Psychologist Paul Tournier once observed, “I’ve been married six times – all to the same woman.” Tournier explained that his marriage transitioned from one stage to another. I’ve experienced this truth first hand since I’m now in my 34th year of marriage to Martha – and during that time I’ve been married to several different versions of Martha and she’s been married to different versions of Ronnie along the way as well.
In our UPLIFT service on Wednesday night I plan to talk about this and here is an advance look at the various stages of marriage. I will be asking this question: will your marriage weather the storms and stages of life? It can, for sure.
All healthy marriages experience change and transition. And while not all marital stages are predictable, there is a general sense of progression that occurs. However you describe it, the essential point is that a marriage is a process. It evolves. It helps to know what to expect at the various stages. Otherwise, normal transitions may be misinterpreted as loss of love or a lack of interest.
The absolute best analysis that I’ve seen on the stages of marriage is presented in the book, The Seven Stages of Marriage by Sari Harrar and Rita DeMaria. Understanding the different stages can help couples recognize what is normal and when there’s a problem. Here are the seven stages of marriage as presented in that excellent book:
Stage One: Passion
This is the honeymoon stage, and it is very strong and significant. It is a wave of feel-good brain chemicals orchestrated by Mother Nature to make the two of you forsake all others and take action to ensure the survival of the species. Couples begin to establish the trust, respect and emotional intimacy that will support their relationship forever.
Stage Two: Realization
In this stage, a more real vision of the rest of your life begins. In this stage, you discover your spouse is not only human, but also has occasional halitosis. Disappointment and early conflicts are the hallmarks of this difficult, unavoidable period, as the two of you make the first steps toward accepting each other for who you really are. What’s the goal in this stage? No less than laying the groundwork for a long future together based on acceptance, respect and openness to change. You’ll need to assertively discuss and emphatically listen as you both introduce your deepest personal needs and wants.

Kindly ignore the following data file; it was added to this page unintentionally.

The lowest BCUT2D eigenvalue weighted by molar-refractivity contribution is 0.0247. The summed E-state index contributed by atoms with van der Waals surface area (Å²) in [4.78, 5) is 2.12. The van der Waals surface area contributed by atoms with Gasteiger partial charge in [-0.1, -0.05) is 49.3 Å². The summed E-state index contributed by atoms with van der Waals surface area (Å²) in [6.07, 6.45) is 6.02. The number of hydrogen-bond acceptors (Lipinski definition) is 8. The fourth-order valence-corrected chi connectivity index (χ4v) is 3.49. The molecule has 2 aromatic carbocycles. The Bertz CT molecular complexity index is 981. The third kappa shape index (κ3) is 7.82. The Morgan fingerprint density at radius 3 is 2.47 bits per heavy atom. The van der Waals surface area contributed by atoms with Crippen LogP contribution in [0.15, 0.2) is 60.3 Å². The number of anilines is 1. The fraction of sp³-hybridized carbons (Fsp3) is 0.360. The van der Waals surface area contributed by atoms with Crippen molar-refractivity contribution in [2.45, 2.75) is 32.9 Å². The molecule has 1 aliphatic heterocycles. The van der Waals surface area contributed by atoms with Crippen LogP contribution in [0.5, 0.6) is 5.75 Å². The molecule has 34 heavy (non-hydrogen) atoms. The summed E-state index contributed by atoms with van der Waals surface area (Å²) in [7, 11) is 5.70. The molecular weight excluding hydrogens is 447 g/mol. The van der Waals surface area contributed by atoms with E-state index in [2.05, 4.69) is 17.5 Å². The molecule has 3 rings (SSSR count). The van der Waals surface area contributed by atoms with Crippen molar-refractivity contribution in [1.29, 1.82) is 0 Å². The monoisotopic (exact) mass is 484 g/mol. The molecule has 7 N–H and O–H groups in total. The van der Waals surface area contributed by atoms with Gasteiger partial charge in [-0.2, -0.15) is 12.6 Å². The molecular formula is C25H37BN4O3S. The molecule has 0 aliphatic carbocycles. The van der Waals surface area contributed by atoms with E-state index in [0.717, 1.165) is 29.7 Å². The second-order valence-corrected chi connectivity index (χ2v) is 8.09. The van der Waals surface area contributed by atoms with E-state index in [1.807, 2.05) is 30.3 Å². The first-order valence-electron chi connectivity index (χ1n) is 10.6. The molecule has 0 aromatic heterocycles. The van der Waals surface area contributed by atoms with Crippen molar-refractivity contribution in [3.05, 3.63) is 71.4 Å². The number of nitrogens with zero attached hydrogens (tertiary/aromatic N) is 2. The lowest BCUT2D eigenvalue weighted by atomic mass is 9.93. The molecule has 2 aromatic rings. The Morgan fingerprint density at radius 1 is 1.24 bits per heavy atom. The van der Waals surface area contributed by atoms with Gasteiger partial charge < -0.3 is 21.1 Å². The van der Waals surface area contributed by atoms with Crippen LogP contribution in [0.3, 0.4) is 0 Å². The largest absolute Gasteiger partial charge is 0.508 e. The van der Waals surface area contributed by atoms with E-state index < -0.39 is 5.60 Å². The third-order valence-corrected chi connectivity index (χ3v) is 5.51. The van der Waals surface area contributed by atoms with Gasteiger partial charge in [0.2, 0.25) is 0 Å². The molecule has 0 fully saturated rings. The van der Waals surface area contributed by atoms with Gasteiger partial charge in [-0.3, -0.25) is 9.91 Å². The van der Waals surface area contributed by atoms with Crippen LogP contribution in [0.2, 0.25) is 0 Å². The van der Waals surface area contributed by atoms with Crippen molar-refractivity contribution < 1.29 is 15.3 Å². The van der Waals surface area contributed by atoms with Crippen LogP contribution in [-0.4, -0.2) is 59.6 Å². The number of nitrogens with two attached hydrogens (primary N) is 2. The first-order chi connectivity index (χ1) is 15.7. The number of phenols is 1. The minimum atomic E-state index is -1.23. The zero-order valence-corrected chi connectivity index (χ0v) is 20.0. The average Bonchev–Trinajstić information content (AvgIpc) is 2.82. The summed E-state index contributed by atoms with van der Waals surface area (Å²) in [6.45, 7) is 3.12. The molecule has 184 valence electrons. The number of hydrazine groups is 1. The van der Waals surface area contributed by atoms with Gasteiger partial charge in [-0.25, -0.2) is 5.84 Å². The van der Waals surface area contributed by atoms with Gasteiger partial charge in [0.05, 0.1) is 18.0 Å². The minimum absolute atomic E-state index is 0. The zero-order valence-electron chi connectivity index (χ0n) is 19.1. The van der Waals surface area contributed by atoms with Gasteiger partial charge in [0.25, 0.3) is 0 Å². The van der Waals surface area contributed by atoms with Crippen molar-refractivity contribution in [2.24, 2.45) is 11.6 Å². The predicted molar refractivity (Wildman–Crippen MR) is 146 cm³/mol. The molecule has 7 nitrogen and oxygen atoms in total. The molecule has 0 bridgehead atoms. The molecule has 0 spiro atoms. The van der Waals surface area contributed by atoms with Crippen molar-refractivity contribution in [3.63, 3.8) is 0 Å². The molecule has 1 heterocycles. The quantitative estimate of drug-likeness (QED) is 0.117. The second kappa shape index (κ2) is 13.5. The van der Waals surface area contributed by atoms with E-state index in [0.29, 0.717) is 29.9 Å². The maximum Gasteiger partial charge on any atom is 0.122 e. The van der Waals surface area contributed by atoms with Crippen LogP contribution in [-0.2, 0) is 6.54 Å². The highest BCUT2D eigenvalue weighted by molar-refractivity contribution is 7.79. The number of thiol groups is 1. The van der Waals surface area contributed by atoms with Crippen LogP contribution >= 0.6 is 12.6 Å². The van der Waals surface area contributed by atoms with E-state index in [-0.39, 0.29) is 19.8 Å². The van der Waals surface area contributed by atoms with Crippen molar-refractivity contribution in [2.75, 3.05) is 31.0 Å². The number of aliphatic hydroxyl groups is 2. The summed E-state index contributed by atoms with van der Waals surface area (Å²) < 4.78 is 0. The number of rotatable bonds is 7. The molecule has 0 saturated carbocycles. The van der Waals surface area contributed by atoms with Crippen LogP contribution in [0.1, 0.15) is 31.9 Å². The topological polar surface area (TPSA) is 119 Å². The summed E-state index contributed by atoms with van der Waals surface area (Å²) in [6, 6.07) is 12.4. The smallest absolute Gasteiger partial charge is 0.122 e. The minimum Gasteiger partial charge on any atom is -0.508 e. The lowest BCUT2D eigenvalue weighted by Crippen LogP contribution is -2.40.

Stage Three: Rebellion
She wants to go out with her girlfriends and he wants to play softball five nights a week. Each may want to focus on a career. Learning the art of the good fight is the mission now – and often it is how you fight, rather than the substance of the discussion, that leads to trouble.
Stage Four: Cooperation
In the cooperation stage, marriage takes on a business-like personality. Set in the sidebar all that love and emotion and personal-realization stuff because there are mortgages to be paid, investments to be handled, careers to be directed, health to be managed, and – first and foremost – children to be raised. The mission here? Ruthlessly make time for each other each week.
Stage Five: Reunion
If you have children, the cooperation stage often lasts 20-30 years – then suddenly it is gone. For happy couples, it is a time to appreciate each other again, not as parents and providers but as lovers and friends, thinkers and seekers. The embers of passion need stoking and the roles and expectations of the marriage need recalibrating.
Stage Six: Explosion
In the explosion phase either you, your spouse, or both of you are dealing with major, life-shaking events that could affect your relationship for a day, a year, or the rest of your lives. Perhaps a health issue, job loss or a major move can shake things up. While the other stages tend to occur in order, the Explosion stage can happen at any time in a marriage though it happens most as we pass through our 40s and 50s. Confronted by a personal crisis, your marriage can be a source of solace or it can be severely tested by the unexpected pressure of new roles, new limitations and new fears.
Stage Seven: Completion
Many surveys find that marital happiness soars after several decades of a shared life. A couple in the completion stage has ongoing stability and security. Together, a couple in this stage can appreciate one another and the life they have created for themselves. During this stage a couple can benefit from creating even more of a sense of meaning and purpose. For example, volunteering together or starting a side business just for fun may help a couple establish a new sense of purpose for themselves.
What your marital stage now? Although in real life, people don’t always move through these stages in a simple, linear fashion, it can be helpful to identify which stage you identify with the most. Then take a look at your relationship and how you can adjust accordingly to keep your marriage strong. Successful couples are able to navigate through the changes by evaluating their relationship and working together to maintain communication and intimacy.
What’s my prayer, dream and hope for you? That you will enjoy the journey and always see one another with the kind of eyes that never age with the look of love.